I would give this camera a 4.5 overall.
Buy this camera if you want FANTASTIC images and you aren't shooting a lot of critical-focus, high speed action shots. This camera can do that (action photography) but the AF system is not as sophisticated as offerings from Nikon or Canon.
One "drawback" often listed is that this camera ONLY works in RAW mode. Every image must be converted into a standard format (TIFF or JPEG) via the supplied post-processing software (Sigma Photo Pro), but the benefit you get is that extra level of control over the image. The software lets you automate the production of JPEGs or TIFFS, or you can go in and manually tweak all sorts of values that can turn ordinary shots into beautiful ones. In my opinion, this "drawback" is actually a feature because you will always have the raw image data to work with and as the raw processing software improves you can go back and revisit your photos.
The SDx series of cameras from Sigma are the only dSLRs that use the unique Foveon image sensor. This sensor is different from a standard Bayer sensor as used in every other dSLR in that each pixel location (photosite) has 3 separate sensors (1 each for red, green, and blue), whereas Bayer sensor cameras have a matrix that assigns 50% of the pixel values to green, 25% to red, and 25% to blue. Bayer sensors effectively provide 1/2 the given sensor resolution, i.e., a 6 MP Bayer sensor really has, at best, 3 MP of effective resolution, and the "fill-in" data provided by red and blue photosites is used to generate guesses and then the resulting data is up-rezzed to the given sensor resolution. Because each photosite only captures 1/3rd of the required data, Bayer sensor-equipped cameras must 'guess' what color is at each location, and while firmware and available computer-based raw image processing algorithms are pretty good there is an inevitable and unavoidable loss of resolution on finely-detailed subject matter.
There is considerable debate as to what the true pixel count is on this camera. Sigma proudly labels this camera as 10.2 MP (3.4 MP x 3), meaning there are 3.4 million photosites (discrete light sensing locations) but each photosite captures 100% of the available color information so there is no guessing. The ability of this camera/sensor to capture single-pixel detail is unmatched by conventional Bayer sensor-equipped competitors with more than twice the base resolution. Extensive testing shows that the SD10 image quality and resolution exceeds conventional 6 MP dSLRs and is very close to 8 MP competitors, but without the disturbing moire artifacts that are an unavoidable aspect of Bayer sensors.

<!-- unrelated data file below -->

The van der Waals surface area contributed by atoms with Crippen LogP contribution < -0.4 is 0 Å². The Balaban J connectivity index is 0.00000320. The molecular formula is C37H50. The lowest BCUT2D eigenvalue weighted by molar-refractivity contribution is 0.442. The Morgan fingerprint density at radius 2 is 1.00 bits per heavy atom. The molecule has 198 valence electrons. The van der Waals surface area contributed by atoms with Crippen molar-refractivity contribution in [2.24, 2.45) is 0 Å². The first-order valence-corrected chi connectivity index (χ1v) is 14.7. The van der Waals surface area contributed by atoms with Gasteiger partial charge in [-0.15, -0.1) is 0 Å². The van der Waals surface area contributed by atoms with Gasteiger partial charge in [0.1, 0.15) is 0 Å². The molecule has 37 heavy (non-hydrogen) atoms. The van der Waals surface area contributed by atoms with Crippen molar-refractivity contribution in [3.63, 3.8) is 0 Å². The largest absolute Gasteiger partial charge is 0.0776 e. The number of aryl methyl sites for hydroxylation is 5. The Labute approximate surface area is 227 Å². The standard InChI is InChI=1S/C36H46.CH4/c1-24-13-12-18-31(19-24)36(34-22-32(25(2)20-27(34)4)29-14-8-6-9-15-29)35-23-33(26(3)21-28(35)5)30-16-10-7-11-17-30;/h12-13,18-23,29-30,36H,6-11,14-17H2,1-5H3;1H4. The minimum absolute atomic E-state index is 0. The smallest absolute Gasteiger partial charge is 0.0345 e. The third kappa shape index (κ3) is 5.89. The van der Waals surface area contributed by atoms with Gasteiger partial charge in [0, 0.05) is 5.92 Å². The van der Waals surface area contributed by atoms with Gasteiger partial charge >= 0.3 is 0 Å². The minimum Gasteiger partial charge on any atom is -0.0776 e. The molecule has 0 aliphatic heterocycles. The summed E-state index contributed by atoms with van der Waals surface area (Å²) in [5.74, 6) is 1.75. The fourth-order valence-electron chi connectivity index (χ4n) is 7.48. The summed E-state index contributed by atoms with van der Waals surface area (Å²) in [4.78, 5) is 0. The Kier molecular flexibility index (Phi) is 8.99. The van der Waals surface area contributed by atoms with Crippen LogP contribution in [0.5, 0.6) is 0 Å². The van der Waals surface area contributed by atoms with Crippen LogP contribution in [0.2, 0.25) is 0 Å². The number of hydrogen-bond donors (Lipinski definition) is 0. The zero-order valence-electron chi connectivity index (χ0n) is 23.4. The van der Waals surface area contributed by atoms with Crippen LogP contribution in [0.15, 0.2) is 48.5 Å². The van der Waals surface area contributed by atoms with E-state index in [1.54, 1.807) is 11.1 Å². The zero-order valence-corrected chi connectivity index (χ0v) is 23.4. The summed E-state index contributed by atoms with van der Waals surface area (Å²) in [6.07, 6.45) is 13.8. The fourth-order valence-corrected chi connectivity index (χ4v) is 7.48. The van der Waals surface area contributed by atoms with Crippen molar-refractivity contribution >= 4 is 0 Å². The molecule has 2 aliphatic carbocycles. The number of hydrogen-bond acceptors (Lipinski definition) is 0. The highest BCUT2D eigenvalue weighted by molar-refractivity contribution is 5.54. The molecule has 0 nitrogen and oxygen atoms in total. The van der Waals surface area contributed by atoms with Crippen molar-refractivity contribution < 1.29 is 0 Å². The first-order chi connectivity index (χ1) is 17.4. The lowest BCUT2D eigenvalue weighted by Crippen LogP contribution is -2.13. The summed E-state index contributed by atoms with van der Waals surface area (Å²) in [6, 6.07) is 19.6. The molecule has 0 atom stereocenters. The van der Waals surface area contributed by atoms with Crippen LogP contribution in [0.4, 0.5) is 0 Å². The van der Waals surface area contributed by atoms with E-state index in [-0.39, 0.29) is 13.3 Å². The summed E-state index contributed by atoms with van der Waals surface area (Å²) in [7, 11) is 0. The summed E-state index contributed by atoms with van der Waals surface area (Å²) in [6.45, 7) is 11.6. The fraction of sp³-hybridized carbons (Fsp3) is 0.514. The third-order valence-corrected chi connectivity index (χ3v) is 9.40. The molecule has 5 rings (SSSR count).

What does all this mean? I can tell you that I have up-rezzed SD10 images (using third-party software with sophisticated algorithms, not the provided SPP with bicubic up-rezzing only) and the resultant images are as sharp or sharper than 'native' 8 MP images from competitive dSLRs.
If your primary usage was for photojournalism where you needed to produce lots of JPEGs that will never go larger than 8"x10", don't get the SD10... look at Nikon or Canon cameras that produce JPEGs in-camera.
What this camera excels at is fantastic, detailed photographs. If you are into landscapes, portraiture, or other areas where image quality is extremely important, if you are into the craft of photograpy, if you are willing to post-process raw images for the ultimate in photograph quality, then the SD10 deserves a serious look.